A lot has been written about sleep...here are a few tips & thoughts that may help you.

  • Expect your sleep to be interrupted, prepare for it prior to the birth. Talk about it with your partner, how are you both feeling about it? What are your expectations of each other in terms of who will do the night feeds and nappy changes, and who will stay up when the baby is crying or is unsettled?

  • Allow yourself lots of time to get to know your baby. None of the thousands of so-called 'expert' books were written for your unique baby. By all means cherry pick aspects that appeal to you when it comes to parenting styles, but try not to be too rigid, your baby is an individual with individual needs. Being very rigid may leave you feeling a 'failure' or under unnecessary pressure trying to fit your baby into a routine that doesn't suit him or her.
    Rather, spend time looking at your baby, being with your baby skin to skin, getting to know your baby's smells, nooks & crannies.  Your baby will teach you, in time you will become the "expert" of your baby.

  • It is normal for babies to wake up frequently throughout the night. Newborn babies have very small stomachs so they need to feed frequently, some more often than others.  By the time babies are around three months old, most babies become a bit more settled and respond better to bedtime routines.  About half of all babies will start to sleep for a stretch of up to five hours, although this may not necessarily be while you are asleep...  
    TIP: consider going to bed early so you catch up on a few hours of sleep.

  • Help your baby distinguish night and day by exposing your baby to plenty of daylight and fresh air (being out & about will also do you good) and keeping evenings and night times quiet, calm & the lights dimmed.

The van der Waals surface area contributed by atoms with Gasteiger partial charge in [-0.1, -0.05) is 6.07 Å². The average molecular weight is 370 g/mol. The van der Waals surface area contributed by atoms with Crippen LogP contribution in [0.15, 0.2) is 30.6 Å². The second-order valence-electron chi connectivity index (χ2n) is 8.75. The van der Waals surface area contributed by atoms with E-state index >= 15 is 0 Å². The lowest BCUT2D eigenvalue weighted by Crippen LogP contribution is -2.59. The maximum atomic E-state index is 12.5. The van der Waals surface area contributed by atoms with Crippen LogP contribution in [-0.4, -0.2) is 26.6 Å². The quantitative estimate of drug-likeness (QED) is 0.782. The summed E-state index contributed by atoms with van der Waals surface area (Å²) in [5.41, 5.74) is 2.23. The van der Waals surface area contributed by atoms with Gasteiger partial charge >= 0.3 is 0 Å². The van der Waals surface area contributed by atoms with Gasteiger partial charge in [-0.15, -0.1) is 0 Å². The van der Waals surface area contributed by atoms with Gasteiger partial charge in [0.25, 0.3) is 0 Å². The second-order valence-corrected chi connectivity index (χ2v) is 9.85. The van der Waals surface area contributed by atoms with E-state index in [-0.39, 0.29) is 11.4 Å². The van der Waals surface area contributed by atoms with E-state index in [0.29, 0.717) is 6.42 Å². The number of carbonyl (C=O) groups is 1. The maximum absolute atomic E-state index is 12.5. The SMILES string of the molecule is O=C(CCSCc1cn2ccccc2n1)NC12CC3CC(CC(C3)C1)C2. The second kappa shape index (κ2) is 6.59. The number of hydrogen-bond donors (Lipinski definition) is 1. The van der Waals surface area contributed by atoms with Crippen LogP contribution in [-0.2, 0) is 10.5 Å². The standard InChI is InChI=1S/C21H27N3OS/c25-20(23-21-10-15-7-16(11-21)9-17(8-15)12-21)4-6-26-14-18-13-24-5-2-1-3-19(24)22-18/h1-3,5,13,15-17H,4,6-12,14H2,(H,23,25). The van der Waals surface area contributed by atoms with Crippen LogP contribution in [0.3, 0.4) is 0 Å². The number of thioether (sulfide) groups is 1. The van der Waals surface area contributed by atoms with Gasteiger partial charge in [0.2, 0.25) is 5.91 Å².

• Prior to the birth, you and your partner could sing to your unborn baby. Try to choose a song/songs you would be happy to sing for quite a while... Once your baby has arrived, your baby will be soothed by this familiar sound. It's never too late to start singing with your baby & it does not necessarily have to be a lullabye either.
  • Popular myths suggest "good" babies sleep through the night, sleep alone and do not need attention during the night.  This cultural pressure means some parents may feel they need to help their baby achieve this independence quickly.  But expecting a baby to sleep alone, and for prolonged periods, is unrealistic and can be harmful.  Arousal from sleep is thought to be an important protective mechanism for babies and as a consequence "sleep training" babies before they are ready may interfere with the continuation of successful breastfeeding, and may encourage babies to develop mature sleep patterns before processes such as controlling regulation of temperature, hormone production & biological rhythms etc have developed. 

  • Accept all offers of help, it is not a sign of failure! 

  • Whether your baby sleeps a lot or not - it is not a reflection on how good a parent you are.          Try not to compare and despair.